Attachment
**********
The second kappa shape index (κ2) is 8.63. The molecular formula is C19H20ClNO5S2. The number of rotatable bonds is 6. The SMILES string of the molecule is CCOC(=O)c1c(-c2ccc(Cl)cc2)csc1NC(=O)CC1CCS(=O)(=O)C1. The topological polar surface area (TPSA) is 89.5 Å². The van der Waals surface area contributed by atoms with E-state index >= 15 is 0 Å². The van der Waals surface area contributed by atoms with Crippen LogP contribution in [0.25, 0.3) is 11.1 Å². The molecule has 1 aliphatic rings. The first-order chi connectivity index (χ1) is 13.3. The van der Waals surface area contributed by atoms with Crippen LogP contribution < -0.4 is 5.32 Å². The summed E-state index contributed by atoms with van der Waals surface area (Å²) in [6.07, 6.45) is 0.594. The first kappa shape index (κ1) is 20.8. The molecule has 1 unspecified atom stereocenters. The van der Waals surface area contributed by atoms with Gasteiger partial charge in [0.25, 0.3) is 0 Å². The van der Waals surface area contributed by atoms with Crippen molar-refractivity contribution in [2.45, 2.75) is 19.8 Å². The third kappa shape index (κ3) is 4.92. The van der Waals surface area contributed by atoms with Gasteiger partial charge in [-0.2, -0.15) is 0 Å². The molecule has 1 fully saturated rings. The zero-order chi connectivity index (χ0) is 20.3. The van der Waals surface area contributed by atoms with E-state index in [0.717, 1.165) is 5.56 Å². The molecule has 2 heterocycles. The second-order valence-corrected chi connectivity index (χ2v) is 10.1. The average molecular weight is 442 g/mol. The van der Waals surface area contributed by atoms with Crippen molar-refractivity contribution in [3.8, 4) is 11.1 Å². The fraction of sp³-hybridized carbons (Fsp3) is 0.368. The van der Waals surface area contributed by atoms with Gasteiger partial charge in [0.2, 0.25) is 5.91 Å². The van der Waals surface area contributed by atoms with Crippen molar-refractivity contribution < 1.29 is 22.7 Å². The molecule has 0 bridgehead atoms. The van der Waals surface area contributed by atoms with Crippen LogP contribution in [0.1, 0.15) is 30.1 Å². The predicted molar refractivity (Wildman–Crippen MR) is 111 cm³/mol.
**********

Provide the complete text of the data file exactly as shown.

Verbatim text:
The second kappa shape index (κ2) is 8.63. The molecular formula is C19H20ClNO5S2. The number of rotatable bonds is 6. The SMILES string of the molecule is CCOC(=O)c1c(-c2ccc(Cl)cc2)csc1NC(=O)CC1CCS(=O)(=O)C1. The topological polar surface area (TPSA) is 89.5 Å². The van der Waals surface area contributed by atoms with E-state index >= 15 is 0 Å². The van der Waals surface area contributed by atoms with Crippen LogP contribution in [0.25, 0.3) is 11.1 Å². The molecule has 1 aliphatic rings. The first-order chi connectivity index (χ1) is 13.3. The van der Waals surface area contributed by atoms with Crippen LogP contribution < -0.4 is 5.32 Å². The summed E-state index contributed by atoms with van der Waals surface area (Å²) in [6.07, 6.45) is 0.594. The first kappa shape index (κ1) is 20.8. The molecule has 1 unspecified atom stereocenters. The van der Waals surface area contributed by atoms with Gasteiger partial charge in [0.25, 0.3) is 0 Å². The van der Waals surface area contributed by atoms with Crippen molar-refractivity contribution in [2.45, 2.75) is 19.8 Å². The third kappa shape index (κ3) is 4.92. The van der Waals surface area contributed by atoms with Gasteiger partial charge in [-0.2, -0.15) is 0 Å². The molecule has 1 fully saturated rings. The zero-order chi connectivity index (χ0) is 20.3. The van der Waals surface area contributed by atoms with E-state index in [0.717, 1.165) is 5.56 Å². The molecule has 2 heterocycles. The second-order valence-corrected chi connectivity index (χ2v) is 10.1. The average molecular weight is 442 g/mol. The van der Waals surface area contributed by atoms with Crippen molar-refractivity contribution in [3.8, 4) is 11.1 Å². The fraction of sp³-hybridized carbons (Fsp3) is 0.368. The van der Waals surface area contributed by atoms with Gasteiger partial charge in [0.2, 0.25) is 5.91 Å². The van der Waals surface area contributed by atoms with Crippen molar-refractivity contribution < 1.29 is 22.7 Å². The molecule has 0 bridgehead atoms. The van der Waals surface area contributed by atoms with Crippen LogP contribution in [0.1, 0.15) is 30.1 Å². The predicted molar refractivity (Wildman–Crippen MR) is 111 cm³/mol.